How fully and consistently was this recipe applied in Poland? It is very hard to give a single and simple answer. Poland does, however, have some features that are worth describing more in detail.

Local development strategies have been implemented in Poland for more than 20 years. So far, there has been no obligation to have this strategy at local level, although around 80% of the country’s nearly 2,500 municipalities have their own strategy. These documents vary extremely in quality,[10] but there is a clear link between the size of a municipality and the quality of its strategic approach.

The tools used in local development strategies in Poland are gradually getting stronger. The EU programming culture developed mainly under its cohesion policy is having a visible impact. There are, of course, some data deficits, especially at the micro-level.[11] Much more should also be done to improve interoperability among key public registers.[12] In addition, there is still quite a lot of reluctance and a competence gap in applying qualitative data and opinion polls, which need to be used more often when making important decisions at the local level. It is also fair to say that in-depth evaluations and impact assessments of various public policies at the local level are far from perfect in the case of Poland.

Finally, two parallel processes, policy and politics, have been identified at the local level in Poland, and their particular mix determines the reality of local development. Moreover, they interfere with each other every day. On one hand, a policy-driven process framed in clear documents, procedures, decision-making systems, coordinated actions, public deliberations with a long-term vision can be seen at the heart of it. On the other, many day-to-day activities are still based on crisis management rather than on a visionary approach. What’s more, an unwritten strategy, meaning that one that is hidden, often short-term, and based on purely tactical intentions, drives some decisions on financial allocations. This seems to mainly be due to the fact that single projects are often a more exiting issue for debate on public policy impacts.

Overall, this recipe should be helpful in further building the Ukrainian approach to local development, including local strategies, enriched by other countries’ experience. It is always important not to blindly follow solutions used by others, but to identify best practices from abroad and use them as a source of inspiration.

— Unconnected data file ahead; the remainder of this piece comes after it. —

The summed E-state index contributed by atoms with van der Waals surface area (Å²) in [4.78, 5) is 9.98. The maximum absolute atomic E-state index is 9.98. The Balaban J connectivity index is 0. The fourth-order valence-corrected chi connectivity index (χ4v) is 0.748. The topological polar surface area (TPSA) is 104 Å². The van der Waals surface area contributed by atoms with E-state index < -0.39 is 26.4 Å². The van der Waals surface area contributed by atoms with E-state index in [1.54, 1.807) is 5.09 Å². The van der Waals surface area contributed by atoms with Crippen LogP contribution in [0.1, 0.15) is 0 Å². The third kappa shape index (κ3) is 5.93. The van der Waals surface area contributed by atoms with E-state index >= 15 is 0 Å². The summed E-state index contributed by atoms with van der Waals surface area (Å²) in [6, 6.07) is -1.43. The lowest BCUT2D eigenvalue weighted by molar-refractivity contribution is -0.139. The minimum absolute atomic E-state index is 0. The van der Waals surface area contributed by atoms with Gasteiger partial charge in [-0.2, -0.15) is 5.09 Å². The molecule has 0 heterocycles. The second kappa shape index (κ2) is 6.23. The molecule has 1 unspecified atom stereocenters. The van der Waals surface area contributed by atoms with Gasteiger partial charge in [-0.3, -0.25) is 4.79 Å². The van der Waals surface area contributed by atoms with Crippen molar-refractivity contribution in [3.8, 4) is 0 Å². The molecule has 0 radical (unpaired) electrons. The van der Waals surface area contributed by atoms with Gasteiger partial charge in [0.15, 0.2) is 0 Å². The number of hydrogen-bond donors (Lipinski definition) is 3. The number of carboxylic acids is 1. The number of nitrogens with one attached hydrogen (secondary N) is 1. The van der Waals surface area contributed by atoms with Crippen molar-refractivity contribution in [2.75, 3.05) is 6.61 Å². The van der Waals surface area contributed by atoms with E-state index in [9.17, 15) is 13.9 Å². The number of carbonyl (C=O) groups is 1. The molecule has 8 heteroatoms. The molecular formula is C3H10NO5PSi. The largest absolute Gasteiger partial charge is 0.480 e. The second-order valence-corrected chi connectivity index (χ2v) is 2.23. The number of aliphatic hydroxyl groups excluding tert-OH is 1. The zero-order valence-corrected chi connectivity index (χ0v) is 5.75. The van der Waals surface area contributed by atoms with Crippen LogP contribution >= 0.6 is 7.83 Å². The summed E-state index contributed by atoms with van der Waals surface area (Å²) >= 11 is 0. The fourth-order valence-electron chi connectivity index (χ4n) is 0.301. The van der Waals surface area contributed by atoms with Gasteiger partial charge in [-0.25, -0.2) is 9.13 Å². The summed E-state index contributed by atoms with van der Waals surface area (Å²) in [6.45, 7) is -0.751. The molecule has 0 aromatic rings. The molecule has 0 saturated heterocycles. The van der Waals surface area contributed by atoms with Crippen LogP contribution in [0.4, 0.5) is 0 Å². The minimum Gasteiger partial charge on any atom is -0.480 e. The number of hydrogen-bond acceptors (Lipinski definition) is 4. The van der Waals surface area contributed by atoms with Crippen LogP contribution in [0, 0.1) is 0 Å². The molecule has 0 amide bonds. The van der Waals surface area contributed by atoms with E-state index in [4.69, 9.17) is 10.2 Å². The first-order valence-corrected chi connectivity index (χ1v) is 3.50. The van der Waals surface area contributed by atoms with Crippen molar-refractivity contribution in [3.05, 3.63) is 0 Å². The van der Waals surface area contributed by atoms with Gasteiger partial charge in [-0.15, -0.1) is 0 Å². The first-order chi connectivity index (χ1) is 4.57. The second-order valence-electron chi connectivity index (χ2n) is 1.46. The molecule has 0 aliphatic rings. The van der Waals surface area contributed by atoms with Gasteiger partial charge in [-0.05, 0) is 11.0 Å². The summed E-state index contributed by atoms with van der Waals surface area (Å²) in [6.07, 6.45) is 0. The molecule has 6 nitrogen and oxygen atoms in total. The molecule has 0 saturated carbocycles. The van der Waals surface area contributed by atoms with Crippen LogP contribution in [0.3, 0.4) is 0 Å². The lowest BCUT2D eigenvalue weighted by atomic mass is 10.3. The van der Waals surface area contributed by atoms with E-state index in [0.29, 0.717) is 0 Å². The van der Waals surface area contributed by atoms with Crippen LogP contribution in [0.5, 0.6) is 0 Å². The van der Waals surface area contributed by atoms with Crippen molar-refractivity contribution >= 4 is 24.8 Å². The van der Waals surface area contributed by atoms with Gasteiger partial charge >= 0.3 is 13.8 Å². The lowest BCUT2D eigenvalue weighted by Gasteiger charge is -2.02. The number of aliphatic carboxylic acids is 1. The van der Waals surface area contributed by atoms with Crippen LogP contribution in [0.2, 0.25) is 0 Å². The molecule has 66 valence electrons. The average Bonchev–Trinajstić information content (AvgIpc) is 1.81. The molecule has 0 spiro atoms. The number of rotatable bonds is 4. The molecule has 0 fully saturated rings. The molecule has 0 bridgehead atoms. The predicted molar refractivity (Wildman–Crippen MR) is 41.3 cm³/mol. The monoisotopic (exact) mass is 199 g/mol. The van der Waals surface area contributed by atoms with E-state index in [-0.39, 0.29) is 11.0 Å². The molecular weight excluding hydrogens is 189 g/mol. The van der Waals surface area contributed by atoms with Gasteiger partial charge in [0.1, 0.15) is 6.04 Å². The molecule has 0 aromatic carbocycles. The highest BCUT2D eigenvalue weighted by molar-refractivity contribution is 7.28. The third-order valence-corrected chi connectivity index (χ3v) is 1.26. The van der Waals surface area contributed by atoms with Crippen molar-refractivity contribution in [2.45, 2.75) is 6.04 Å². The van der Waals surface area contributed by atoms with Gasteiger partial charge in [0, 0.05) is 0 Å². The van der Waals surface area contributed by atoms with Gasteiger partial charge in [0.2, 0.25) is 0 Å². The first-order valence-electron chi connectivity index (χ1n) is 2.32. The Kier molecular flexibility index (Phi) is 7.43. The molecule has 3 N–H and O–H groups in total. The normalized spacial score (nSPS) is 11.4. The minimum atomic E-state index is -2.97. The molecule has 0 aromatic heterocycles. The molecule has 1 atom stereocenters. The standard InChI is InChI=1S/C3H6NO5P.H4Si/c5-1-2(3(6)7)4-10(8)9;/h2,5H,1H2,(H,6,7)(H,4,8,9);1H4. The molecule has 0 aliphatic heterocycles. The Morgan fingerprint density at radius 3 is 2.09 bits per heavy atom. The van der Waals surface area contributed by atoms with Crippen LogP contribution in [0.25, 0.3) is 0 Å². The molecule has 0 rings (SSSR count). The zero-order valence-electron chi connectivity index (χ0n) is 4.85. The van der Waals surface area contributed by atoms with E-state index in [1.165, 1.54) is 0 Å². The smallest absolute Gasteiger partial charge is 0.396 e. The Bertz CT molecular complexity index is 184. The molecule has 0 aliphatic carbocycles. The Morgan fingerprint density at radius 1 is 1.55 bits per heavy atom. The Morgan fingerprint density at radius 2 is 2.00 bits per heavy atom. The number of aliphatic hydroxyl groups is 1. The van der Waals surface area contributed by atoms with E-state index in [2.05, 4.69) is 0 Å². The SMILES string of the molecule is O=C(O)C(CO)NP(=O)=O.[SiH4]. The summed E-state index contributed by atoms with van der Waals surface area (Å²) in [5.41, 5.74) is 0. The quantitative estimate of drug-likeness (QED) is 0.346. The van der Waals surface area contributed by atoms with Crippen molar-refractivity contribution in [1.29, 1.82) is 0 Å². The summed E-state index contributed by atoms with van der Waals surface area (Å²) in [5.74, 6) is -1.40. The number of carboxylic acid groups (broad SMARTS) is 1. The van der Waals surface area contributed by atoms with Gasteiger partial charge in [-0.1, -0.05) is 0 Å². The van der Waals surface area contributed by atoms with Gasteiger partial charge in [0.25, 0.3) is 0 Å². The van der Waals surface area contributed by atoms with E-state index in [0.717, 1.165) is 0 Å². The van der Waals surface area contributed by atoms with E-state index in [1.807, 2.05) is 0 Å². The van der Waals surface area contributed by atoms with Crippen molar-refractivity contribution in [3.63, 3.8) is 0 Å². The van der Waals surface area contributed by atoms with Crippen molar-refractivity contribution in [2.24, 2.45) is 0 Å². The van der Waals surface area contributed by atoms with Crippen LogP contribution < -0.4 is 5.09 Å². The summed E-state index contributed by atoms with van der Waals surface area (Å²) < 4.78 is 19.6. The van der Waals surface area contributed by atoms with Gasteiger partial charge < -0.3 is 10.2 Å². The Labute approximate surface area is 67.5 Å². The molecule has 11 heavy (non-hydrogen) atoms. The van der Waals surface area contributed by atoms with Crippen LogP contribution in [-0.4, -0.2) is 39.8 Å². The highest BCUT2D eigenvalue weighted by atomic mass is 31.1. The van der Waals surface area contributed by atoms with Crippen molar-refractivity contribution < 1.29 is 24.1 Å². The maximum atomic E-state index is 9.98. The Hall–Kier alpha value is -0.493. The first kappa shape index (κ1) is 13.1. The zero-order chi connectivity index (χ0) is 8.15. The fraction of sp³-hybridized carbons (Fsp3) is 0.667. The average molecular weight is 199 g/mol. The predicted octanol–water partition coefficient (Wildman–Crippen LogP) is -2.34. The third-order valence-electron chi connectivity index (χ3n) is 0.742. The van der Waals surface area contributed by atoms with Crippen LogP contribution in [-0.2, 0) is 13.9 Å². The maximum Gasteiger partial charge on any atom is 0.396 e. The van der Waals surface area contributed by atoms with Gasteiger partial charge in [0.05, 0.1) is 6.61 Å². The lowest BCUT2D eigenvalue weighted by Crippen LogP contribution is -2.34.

Copy editor: Lidia Alexandra Wolanskyj

All terms in this article are meant to be used neutrally for men and women


Radomir Matczak has participated at the International Expert Exchange, "Empowering Municipalities. Building resilient and sustainable local self-government", organized by U-LEAD with Europe Programme in December 2019. His speech delivered during one of the workshops is to a great extent depicted in this article. Despite its late publication, the article is still of significant relevance for the current discussion on decentralization reforms’ next steps in Ukraine.

This publication has been produced with the assistance of the European Union and its member states Germany, Poland, Sweden, Denmark, Estonia and Slovenia. The contents of this publication are the sole responsibility of its authors and can in no way be taken to reflect the views of the U-LEAD with Europe Programme, the government of Ukraine, the European Union and its member states Germany, Poland, Sweden, Denmark, Estonia and Slovenia.


[1] Generally misattributed to Thomas Jefferson.

[2] And to physicist Ernest Rutherford!

[3] Local development policy is seriously hampered when the share of local authorities in PIT and CIT is not related to the scale of their own tasks.

[4] Joint provision of key public services should be strongly supported and promoted at the national and regional level through fiscal incentives, legal and technical assistance, and so on.

[5] Long-term cooperation platforms between four types of actors: public administration, the business community, the science/research/education sector (such as a regional university), and the civic sector.

[6] E.g., public consultations or hearings, advisory committees or councils, local referenda, participatory budgeting, and citizen assemblies.

[7] It critical for local self-government to: 1) keep making a prospective socio-economic diagnosis based on territorial specificity; 2) equip all interested parties with open-source data on the socio-economic situation; 3) understand and follow a complexity of external factors and conditions to incorporate a deeper context.

[8] For example, local master plans, coherent tax policy, employment incentives, and complex support schemes for business development and investment.

[9] Such a system should mainly cover: a dedicated team of experienced civil servants, which includes investing continuously in their competences; clear, transparent decision-making procedures; and open, friendly consultation channels and participatory solutions for appropriate stakeholders at the local level.

[10] Their content is sometimes quite short-term or too addicted to external financing, such as EU support. Too many communities are focused, not on strategy, but on smaller-scale, lower-level programmes or plans that are required by law.

[11] Such as regarding depressed areas, education, the labour market, public transport flows, and climate management.

[12] That goes especially for taxation, social security, public health and education registers.

16.10.2021 - 09:10 | Views: 1876
Nine tips for a robust local development strategy. Some observations from Poland on local development